Sophie Dahl, Penny Lancaster, Carla Bruni and, until recently, Katie Holmes... What do I have in common with all these women? It’s not millions of dollars and flawless skin, that’s for sure.
Like them, I’m taller than my other half.
Admittedly there’s about an inch in it, but that makes a world of difference when you’ve eaten too much pasta and feel like a small house, as was the case with the ex I towered over by three inches).
Of course, you can’t help who you fall for, as evidenced by Sophie et al. No doubt she could have her pick of Hollywood hunks, but she’s found love and happiness in the relatively miniature Jamie Cullum. Good for her.
And good for me, too. I HEART my fella like, *this* much. Love is, well, lovely, regardless of the shape, size, colour or orientation of those involved. HOWEVER. My loved-up smuntiness does not stop me looking at shorter girls with a kind of envy that next to their blokes, they’re always going to look cute and comparatively slender. Envy that they can have their pick of skyscraper heels. Envy that in the event of a housefire, they can be easily slung over a shoulder and carried to safety.
Meanwhile, my dumpy calves are consigned to flat shoes and whether I make it out of that housefire depends on whether my boyfriend is able to shove me out of a window or not.
I am a fairly unexceptional 5' 8”, not even considered tall by industry standards, which uses 5' 10” as a typical benchmark for clothes ranges for the leggier lady, so I realise that my plight is not as extreme as others.
Nonetheless, when I’m next to my bloke, it’s an insecurity that occasionally scratches at the corners of my consciousness. As little girls we’re constantly told "tall and handsome" is the aspiration in choosing a male partner. When playing make-believe games, the tallest is always "the boy." Ken dolls are always taller than Barbie dolls.
And think of every Disney movie ever -- none of the princes ever had to stand on tip-toes to kiss their princesses, did they? Men are taller than women. That’s the message that’s been drummed into us and along with it, I suppose, an ideal of femininity -- of feeling womanly and desirable.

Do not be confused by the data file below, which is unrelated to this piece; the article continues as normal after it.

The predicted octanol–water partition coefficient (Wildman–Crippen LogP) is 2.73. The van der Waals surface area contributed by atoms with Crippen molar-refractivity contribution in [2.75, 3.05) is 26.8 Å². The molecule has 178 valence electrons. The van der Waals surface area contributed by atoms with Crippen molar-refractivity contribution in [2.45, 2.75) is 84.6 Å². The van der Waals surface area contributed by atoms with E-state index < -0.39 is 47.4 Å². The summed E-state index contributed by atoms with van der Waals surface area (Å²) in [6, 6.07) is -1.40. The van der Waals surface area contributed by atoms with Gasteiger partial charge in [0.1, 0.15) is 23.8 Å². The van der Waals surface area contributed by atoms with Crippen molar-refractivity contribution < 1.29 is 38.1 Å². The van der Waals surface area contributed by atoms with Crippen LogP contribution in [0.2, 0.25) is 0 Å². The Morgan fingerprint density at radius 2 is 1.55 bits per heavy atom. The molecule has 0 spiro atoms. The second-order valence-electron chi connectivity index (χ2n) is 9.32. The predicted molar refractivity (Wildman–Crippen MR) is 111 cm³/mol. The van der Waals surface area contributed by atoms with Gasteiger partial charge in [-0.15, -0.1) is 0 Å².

All women want to be wanted by their bloke, so when I sometimes feel cumbersome and clunky next to my boyfriend, I worry I’m not subscribing to that feminine aesthetic and therefore not attractive enough. As such, it’s not unusual for me to literally push him up escalators just so I can stand on the step below him.
“What are you doing?” he asks, bemused.
“Nothing. Shut up. Just stand there.” And then I flutter my eyelashes up at him and try to look cute and no doubt he thinks I’m having a breakdown.
Or at parties, I find myself standing in bizarre, hip-thrusty poses in an attempt to shorten myself.
“You alright there, Rachel?” people ask, concerned that I’ve dislocated something.
“Uh, yeah?” I reply. “This is how I always stand. God.”
In the same way that some women use lipliner outside of their lips to give the illusion of fuller lips, I concede that I’m probably deluded in the effectiveness of these moves, but they do help to quell the occasional twinges of insecurity that I’m EVER SO MASSIVE.
Of course, I’m pretty sure Himself is almost oblivious to my height, and on the few occasions that I do wear heels when we’re together, he’s more likely to give me a compliment than bark "GOD YOU’RE A GIANT."
In fact, when asked if the height difference bothered him, he simply furrowed his brow and replied "Eh?" He simply doesn’t give a toss.
He makes me breakfast when I’m hungover, I don’t complain when he plays RISK on his phone instead of watching "Don’t Tell the Bride." We got a good thing going on -- height has nothing to do with it.
So the beef rests with me; I self-impose flat shoes and shit posture. Perhaps because of the institution described above, perhaps because walking in high heels is just too much hassle anyway.
I’m happy with my boyfriend, and let’s be honest, comfortable footwear is hardly a high price to pay for that, is it?
My ex was a good 6' 1”, which only meant that I felt talked down to during the emotionally-crippling arguments we had on an unrelenting basis. He was tall, and he was a jerk. Give me a shorter fella and overall happiness any day of the week, thanks.